Another week has gone by in the life of the ultimately doomed reconciliation package to repeal the ACA. Last week in What We’re Reading, we reported that the Senate got some pretty bad news for its attempt at repealing the law when the chamber’s parliamentarian (yes, it’s a real job) determined that the package that was passed by the House on October 23 violated the Byrd Rule for attempting to repeal the law’s individual and employer mandates. Despite the news, Senate Majority Leader Mitch McConnell (R-KY) has vowed to find some workaround, such as a substitute amendment, so that they can still do a repeal of all of the law’s major provisions, including both mandates, by using the reconciliation process. Minority Leader Harry Reid (D-NV) has vowed to fight those attempts, claiming that any maneuvering still violates the Byrd Rule and can’t be passed under reconciliation.
Reconciliation has the best chance for Republicans to force a repeal of the law because it only requires 51 votes for passage, instead of the usual 60, and there are 54 Republicans in the chamber. Therefore, naturally, Leader McConnell shouldn’t have any trouble passing it, putting the repeal to the president’s desk, forcing a veto, and making the point clear to the American people that it’s President Obama’s fault that the law is still on the books. Unfortunately for McConnell, that task isn’t that easy as he faces challenges from both tea party members and centrist Republicans. Senators Ted Cruz (R-TX), Marco Rubio (R-FL), and Mike Lee (R-UT) have all indicated that they would not support the reconciliation package unless it was a full repeal of the law, meaning not only must it include the individual and employer mandates, but it must literally include every provision of the law. Meanwhile, Senators Mark Kirk (R-IL), Lisa Murkowski (R-AK), Rob Portman (R-OH), and Kelly Ayotte (R-NH) are the most likely to oppose the deal because the package that was passed by the House included a one-year defunding of Planned Parenthood—which would make their reelection prospects more daunting. However, on Monday, two top Republican senators indicated that they were looking into ways to remove that language, which would potentially give Republicans 51 votes in favor of passage.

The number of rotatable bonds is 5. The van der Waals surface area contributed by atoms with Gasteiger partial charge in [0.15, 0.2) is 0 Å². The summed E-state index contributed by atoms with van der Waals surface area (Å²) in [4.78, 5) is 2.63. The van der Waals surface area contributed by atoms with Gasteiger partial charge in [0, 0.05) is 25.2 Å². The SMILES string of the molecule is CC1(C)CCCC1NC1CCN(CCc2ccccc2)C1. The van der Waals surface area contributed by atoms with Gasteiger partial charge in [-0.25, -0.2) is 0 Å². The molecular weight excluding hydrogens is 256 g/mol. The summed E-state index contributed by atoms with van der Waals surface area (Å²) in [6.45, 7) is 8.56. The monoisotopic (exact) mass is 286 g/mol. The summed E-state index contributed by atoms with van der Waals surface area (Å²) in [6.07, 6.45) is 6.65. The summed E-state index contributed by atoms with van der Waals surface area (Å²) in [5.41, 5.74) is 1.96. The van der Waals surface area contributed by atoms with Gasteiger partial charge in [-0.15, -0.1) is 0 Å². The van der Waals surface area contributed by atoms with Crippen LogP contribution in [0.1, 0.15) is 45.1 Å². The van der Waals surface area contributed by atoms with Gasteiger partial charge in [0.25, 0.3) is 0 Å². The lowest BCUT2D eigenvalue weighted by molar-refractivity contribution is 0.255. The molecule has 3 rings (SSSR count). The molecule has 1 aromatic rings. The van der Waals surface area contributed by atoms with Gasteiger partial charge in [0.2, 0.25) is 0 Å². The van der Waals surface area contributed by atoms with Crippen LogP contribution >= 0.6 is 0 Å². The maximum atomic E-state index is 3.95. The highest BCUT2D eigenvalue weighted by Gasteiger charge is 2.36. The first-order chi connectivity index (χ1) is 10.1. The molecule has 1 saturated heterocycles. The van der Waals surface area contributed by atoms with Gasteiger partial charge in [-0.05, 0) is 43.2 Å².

And as we say each time we discuss any reconciliation attempts, all efforts are ultimately futile as even if McConnell can rally enough support for passage, it will never be signed into law by President Obama. Last month, ahead of the House’s passage, the White House released a Statement of Administration Policy indicating that they would veto the package as currently presented. That doesn’t mean that any repeal of any provision is off the table, as following the House’s reconciliation passage we indicated that repealing the law’s auto-enrollment provision was a likely candidate, and sure enough a week later it was struck from the law. We are hopeful that the Cadillac/excise tax will be the next casualty of piecemeal repeal, which we advocate as a far more effective way to improve the law for consumers and agents and brokers alike. Time and again, we have seen this approach work in our favor as the Administration blocks any full repeal efforts but agrees to incremental changes, including repealing the law’s 1099 requirement, long-term care CLASS Act, $2,000/4,000 deductible cap, small group expansion, and most recently repealing the auto-enrollment provision.